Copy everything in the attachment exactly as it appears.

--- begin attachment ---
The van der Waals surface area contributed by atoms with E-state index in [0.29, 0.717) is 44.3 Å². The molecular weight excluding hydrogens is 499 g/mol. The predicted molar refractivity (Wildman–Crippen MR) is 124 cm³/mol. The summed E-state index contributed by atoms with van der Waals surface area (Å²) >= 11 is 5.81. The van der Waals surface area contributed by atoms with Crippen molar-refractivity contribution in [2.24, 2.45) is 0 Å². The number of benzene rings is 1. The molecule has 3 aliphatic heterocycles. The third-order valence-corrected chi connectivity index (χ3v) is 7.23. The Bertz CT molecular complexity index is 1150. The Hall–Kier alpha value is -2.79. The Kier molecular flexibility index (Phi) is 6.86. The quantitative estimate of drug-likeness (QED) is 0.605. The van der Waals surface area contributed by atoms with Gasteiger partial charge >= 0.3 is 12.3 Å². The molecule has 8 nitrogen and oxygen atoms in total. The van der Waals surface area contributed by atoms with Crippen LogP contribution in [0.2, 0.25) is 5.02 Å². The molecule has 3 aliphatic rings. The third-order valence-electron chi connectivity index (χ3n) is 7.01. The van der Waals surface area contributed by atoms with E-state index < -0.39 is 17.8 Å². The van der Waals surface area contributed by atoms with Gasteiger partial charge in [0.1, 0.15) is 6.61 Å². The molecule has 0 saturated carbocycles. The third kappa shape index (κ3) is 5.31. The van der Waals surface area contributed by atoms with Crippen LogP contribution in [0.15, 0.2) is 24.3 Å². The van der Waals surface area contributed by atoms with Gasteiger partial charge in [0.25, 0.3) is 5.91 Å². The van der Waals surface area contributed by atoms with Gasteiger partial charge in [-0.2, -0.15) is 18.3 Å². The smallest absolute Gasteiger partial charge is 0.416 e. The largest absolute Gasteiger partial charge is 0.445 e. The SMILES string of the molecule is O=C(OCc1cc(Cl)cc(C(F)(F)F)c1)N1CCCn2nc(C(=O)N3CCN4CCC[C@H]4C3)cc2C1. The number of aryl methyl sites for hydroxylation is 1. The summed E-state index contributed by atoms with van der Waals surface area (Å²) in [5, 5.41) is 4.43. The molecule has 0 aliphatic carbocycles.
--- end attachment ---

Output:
The van der Waals surface area contributed by atoms with E-state index in [0.29, 0.717) is 44.3 Å². The molecular weight excluding hydrogens is 499 g/mol. The predicted molar refractivity (Wildman–Crippen MR) is 124 cm³/mol. The summed E-state index contributed by atoms with van der Waals surface area (Å²) >= 11 is 5.81. The van der Waals surface area contributed by atoms with Crippen molar-refractivity contribution in [2.24, 2.45) is 0 Å². The number of benzene rings is 1. The molecule has 3 aliphatic heterocycles. The third-order valence-corrected chi connectivity index (χ3v) is 7.23. The Bertz CT molecular complexity index is 1150. The Hall–Kier alpha value is -2.79. The Kier molecular flexibility index (Phi) is 6.86. The quantitative estimate of drug-likeness (QED) is 0.605. The van der Waals surface area contributed by atoms with Gasteiger partial charge >= 0.3 is 12.3 Å². The molecule has 8 nitrogen and oxygen atoms in total. The van der Waals surface area contributed by atoms with Crippen LogP contribution in [0.2, 0.25) is 5.02 Å². The molecule has 3 aliphatic rings. The third-order valence-electron chi connectivity index (χ3n) is 7.01. The van der Waals surface area contributed by atoms with E-state index < -0.39 is 17.8 Å². The van der Waals surface area contributed by atoms with Gasteiger partial charge in [0.1, 0.15) is 6.61 Å². The molecule has 0 saturated carbocycles. The third kappa shape index (κ3) is 5.31. The van der Waals surface area contributed by atoms with Crippen LogP contribution in [0.15, 0.2) is 24.3 Å². The van der Waals surface area contributed by atoms with Gasteiger partial charge in [0.25, 0.3) is 5.91 Å². The van der Waals surface area contributed by atoms with Gasteiger partial charge in [-0.2, -0.15) is 18.3 Å². The smallest absolute Gasteiger partial charge is 0.416 e. The largest absolute Gasteiger partial charge is 0.445 e. The SMILES string of the molecule is O=C(OCc1cc(Cl)cc(C(F)(F)F)c1)N1CCCn2nc(C(=O)N3CCN4CCC[C@H]4C3)cc2C1. The number of aryl methyl sites for hydroxylation is 1. The summed E-state index contributed by atoms with van der Waals surface area (Å²) in [5, 5.41) is 4.43. The molecule has 0 aliphatic carbocycles.